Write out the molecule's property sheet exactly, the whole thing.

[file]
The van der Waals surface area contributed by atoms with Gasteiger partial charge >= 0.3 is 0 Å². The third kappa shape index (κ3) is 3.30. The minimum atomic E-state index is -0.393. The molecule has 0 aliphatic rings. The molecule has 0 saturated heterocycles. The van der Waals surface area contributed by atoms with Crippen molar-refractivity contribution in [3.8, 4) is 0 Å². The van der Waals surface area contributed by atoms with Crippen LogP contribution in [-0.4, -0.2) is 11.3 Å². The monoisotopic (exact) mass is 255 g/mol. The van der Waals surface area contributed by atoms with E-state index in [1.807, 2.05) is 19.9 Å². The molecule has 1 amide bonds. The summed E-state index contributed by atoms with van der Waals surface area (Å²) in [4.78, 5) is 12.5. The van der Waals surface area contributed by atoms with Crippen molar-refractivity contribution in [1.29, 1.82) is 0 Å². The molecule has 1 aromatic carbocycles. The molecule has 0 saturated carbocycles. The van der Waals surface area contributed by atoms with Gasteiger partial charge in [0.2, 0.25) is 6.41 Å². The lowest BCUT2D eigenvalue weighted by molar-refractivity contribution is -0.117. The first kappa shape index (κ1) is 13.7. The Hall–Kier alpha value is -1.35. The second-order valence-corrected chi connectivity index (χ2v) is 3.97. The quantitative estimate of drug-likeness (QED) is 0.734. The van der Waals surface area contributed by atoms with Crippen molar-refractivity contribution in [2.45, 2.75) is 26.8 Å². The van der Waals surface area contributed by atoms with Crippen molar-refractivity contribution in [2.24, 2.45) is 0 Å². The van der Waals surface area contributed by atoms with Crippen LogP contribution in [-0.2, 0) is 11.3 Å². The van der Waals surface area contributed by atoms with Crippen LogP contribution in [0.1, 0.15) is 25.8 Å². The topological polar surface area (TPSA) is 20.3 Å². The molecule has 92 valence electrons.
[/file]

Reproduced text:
The van der Waals surface area contributed by atoms with Gasteiger partial charge >= 0.3 is 0 Å². The third kappa shape index (κ3) is 3.30. The minimum atomic E-state index is -0.393. The molecule has 0 aliphatic rings. The molecule has 0 saturated heterocycles. The van der Waals surface area contributed by atoms with Crippen molar-refractivity contribution in [3.8, 4) is 0 Å². The van der Waals surface area contributed by atoms with Crippen LogP contribution in [-0.4, -0.2) is 11.3 Å². The monoisotopic (exact) mass is 255 g/mol. The van der Waals surface area contributed by atoms with E-state index in [1.807, 2.05) is 19.9 Å². The molecule has 1 amide bonds. The summed E-state index contributed by atoms with van der Waals surface area (Å²) in [4.78, 5) is 12.5. The van der Waals surface area contributed by atoms with Crippen molar-refractivity contribution in [1.29, 1.82) is 0 Å². The molecule has 1 aromatic carbocycles. The molecule has 0 saturated carbocycles. The van der Waals surface area contributed by atoms with Gasteiger partial charge in [0.2, 0.25) is 6.41 Å². The lowest BCUT2D eigenvalue weighted by molar-refractivity contribution is -0.117. The first kappa shape index (κ1) is 13.7. The Hall–Kier alpha value is -1.35. The second-order valence-corrected chi connectivity index (χ2v) is 3.97. The quantitative estimate of drug-likeness (QED) is 0.734. The van der Waals surface area contributed by atoms with Crippen molar-refractivity contribution in [2.45, 2.75) is 26.8 Å². The van der Waals surface area contributed by atoms with Crippen molar-refractivity contribution in [2.24, 2.45) is 0 Å². The van der Waals surface area contributed by atoms with Crippen LogP contribution in [-0.2, 0) is 11.3 Å². The van der Waals surface area contributed by atoms with Crippen LogP contribution in [0.1, 0.15) is 25.8 Å². The topological polar surface area (TPSA) is 20.3 Å². The molecule has 92 valence electrons.